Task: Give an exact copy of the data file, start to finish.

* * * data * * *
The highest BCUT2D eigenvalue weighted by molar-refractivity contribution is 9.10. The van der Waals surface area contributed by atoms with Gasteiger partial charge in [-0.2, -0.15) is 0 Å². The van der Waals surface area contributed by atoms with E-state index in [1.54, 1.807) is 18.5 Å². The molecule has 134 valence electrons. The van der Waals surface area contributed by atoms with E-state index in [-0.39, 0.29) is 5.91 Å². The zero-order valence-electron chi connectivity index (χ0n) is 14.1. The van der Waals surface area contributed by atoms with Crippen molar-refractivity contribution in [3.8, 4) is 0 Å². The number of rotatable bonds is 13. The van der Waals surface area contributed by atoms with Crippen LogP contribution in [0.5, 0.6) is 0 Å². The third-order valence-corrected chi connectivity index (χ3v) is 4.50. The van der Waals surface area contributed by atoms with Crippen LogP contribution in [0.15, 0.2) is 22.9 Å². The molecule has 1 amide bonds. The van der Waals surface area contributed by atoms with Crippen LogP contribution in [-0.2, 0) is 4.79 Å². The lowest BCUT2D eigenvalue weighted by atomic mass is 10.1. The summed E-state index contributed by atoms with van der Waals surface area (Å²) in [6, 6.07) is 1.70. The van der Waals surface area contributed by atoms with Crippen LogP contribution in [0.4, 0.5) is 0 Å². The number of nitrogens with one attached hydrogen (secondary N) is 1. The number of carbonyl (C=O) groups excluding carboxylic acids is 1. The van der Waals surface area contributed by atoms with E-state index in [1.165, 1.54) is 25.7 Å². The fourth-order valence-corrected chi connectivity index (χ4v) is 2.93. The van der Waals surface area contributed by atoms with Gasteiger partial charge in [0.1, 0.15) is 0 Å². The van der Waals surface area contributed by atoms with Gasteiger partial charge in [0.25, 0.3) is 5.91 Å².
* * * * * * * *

The highest BCUT2D eigenvalue weighted by molar-refractivity contribution is 9.10. The van der Waals surface area contributed by atoms with Gasteiger partial charge in [-0.2, -0.15) is 0 Å². The van der Waals surface area contributed by atoms with E-state index in [1.54, 1.807) is 18.5 Å². The molecule has 134 valence electrons. The van der Waals surface area contributed by atoms with E-state index in [-0.39, 0.29) is 5.91 Å². The zero-order valence-electron chi connectivity index (χ0n) is 14.1. The van der Waals surface area contributed by atoms with Crippen molar-refractivity contribution in [3.8, 4) is 0 Å². The number of rotatable bonds is 13. The van der Waals surface area contributed by atoms with Crippen LogP contribution in [0.5, 0.6) is 0 Å². The third-order valence-corrected chi connectivity index (χ3v) is 4.50. The van der Waals surface area contributed by atoms with Crippen LogP contribution in [0.15, 0.2) is 22.9 Å². The molecule has 1 amide bonds. The van der Waals surface area contributed by atoms with Crippen LogP contribution in [-0.2, 0) is 4.79 Å². The lowest BCUT2D eigenvalue weighted by atomic mass is 10.1. The summed E-state index contributed by atoms with van der Waals surface area (Å²) in [6, 6.07) is 1.70. The van der Waals surface area contributed by atoms with Crippen LogP contribution in [0.4, 0.5) is 0 Å². The number of nitrogens with one attached hydrogen (secondary N) is 1. The number of carbonyl (C=O) groups excluding carboxylic acids is 1. The van der Waals surface area contributed by atoms with E-state index in [1.165, 1.54) is 25.7 Å². The fourth-order valence-corrected chi connectivity index (χ4v) is 2.93. The van der Waals surface area contributed by atoms with Gasteiger partial charge in [0.1, 0.15) is 0 Å². The van der Waals surface area contributed by atoms with Gasteiger partial charge in [0.25, 0.3) is 5.91 Å².